May 31, 1999
Senator John McCain
It is an honor to send you greetings and best wishes on Memorial Day. It was not until I was a Lieutenant Commander in the United States Navy that I fully appreciated the virtues of a country and a people committed to the care of its veterans. After returning from Vietnam, many of us who served there received medical treatment and, perhaps more importantly, the healing that comes from care at the hands of countless, nameless individuals in the service of America. Today, as the airstrikes in Kosovo continue, the nation is taken not only with the urgent national mission that is war, but also with many domestic concerns --the need to save Social Security, violence in our schools, the ever increasing tax burden, the volatile stock market. But America's obligation to its veterans, unlike the price of shares on Wall Street, cannot and should not rise and fall depending on how good the times may be.
We have proudly worn the uniform of our country; as a result, we perceive the veteran to be an individual of character with a proven devotion to duty, honor, and country. The challenge today is to remind our children's generation of why we are proud to call ourselves veterans in a society that sometimes seems not to care. I tell audiences around the country to stop the next time they see some young man or woman in uniform, usually in an airport or train station, walk up to them and say "Thanks for serving." It means a lot to them.
I do not need to remind you that many, many Americans do care. And despite the declining ranks in Congress of Members with military experience, many do support our veterans. In the current 106th Congress, I am proud to be an original sponsor or co-sponsor of legislation to boost retirement benefits and increase educational opportunities for veterans; legislation to increase the V.A. budget by $2 billion more than the President's request; legislation to provide special pay to severely disabled retired veterans; legislation to improve health care at V.A. facilities around the country; legislation to authorize construction of a disabled veterans memorial; and legislation to take better care of homeless veterans.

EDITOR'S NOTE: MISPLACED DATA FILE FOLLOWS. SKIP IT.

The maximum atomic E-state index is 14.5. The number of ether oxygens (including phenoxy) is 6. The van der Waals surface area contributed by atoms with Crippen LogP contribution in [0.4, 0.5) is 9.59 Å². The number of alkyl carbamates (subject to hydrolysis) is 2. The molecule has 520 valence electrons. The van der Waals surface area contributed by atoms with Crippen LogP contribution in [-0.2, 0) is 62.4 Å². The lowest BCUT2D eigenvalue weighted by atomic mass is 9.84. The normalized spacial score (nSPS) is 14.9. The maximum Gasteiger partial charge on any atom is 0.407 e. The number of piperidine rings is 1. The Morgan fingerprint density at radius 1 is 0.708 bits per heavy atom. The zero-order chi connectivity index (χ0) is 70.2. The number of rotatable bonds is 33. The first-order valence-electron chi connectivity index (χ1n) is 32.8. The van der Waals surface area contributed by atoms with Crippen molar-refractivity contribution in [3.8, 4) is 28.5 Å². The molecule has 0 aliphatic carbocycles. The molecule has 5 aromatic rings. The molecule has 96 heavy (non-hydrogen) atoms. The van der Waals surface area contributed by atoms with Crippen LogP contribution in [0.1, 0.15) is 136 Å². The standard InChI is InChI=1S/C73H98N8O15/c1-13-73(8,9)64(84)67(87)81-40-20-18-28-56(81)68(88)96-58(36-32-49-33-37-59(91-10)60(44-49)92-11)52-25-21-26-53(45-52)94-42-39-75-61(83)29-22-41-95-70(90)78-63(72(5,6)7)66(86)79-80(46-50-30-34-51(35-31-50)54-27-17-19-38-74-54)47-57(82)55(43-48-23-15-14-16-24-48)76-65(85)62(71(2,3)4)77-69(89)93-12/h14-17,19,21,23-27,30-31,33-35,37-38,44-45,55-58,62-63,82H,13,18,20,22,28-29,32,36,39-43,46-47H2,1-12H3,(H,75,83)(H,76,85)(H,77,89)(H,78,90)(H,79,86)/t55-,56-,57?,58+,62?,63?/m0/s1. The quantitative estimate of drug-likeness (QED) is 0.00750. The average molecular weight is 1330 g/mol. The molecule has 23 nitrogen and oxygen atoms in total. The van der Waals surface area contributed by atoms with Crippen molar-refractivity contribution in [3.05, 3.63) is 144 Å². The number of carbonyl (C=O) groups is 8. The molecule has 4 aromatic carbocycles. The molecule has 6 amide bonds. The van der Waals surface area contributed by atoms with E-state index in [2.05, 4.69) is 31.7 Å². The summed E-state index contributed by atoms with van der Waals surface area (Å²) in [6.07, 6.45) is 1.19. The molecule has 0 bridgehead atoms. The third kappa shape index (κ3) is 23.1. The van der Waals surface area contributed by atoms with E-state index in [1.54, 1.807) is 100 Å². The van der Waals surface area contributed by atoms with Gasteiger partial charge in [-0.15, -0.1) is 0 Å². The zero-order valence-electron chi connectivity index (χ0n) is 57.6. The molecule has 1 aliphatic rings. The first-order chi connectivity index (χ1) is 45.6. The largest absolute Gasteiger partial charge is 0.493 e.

An area of particular concern to me, and one of the most pressing issues we face today, is ensuring proper medical care for our veterans. I will continue to support proposals to provide quality care for all of America's veterans. Our nation has just begun an historic debate about how to preserve and protect Social Security and Medicare, the entitlement programs from which all Americans benefit. As we approach this task, we must ensure that we defend the interests of our veterans as vigorously as they have defended ours. America has made a commitment to her veterans, and I will continue to insist that we honor that commitment.
Thank you for your honorable service to this country.
Copyright © 1999-2003
Harris-Ferry Chapter, National Society of the Sons of the American Revolution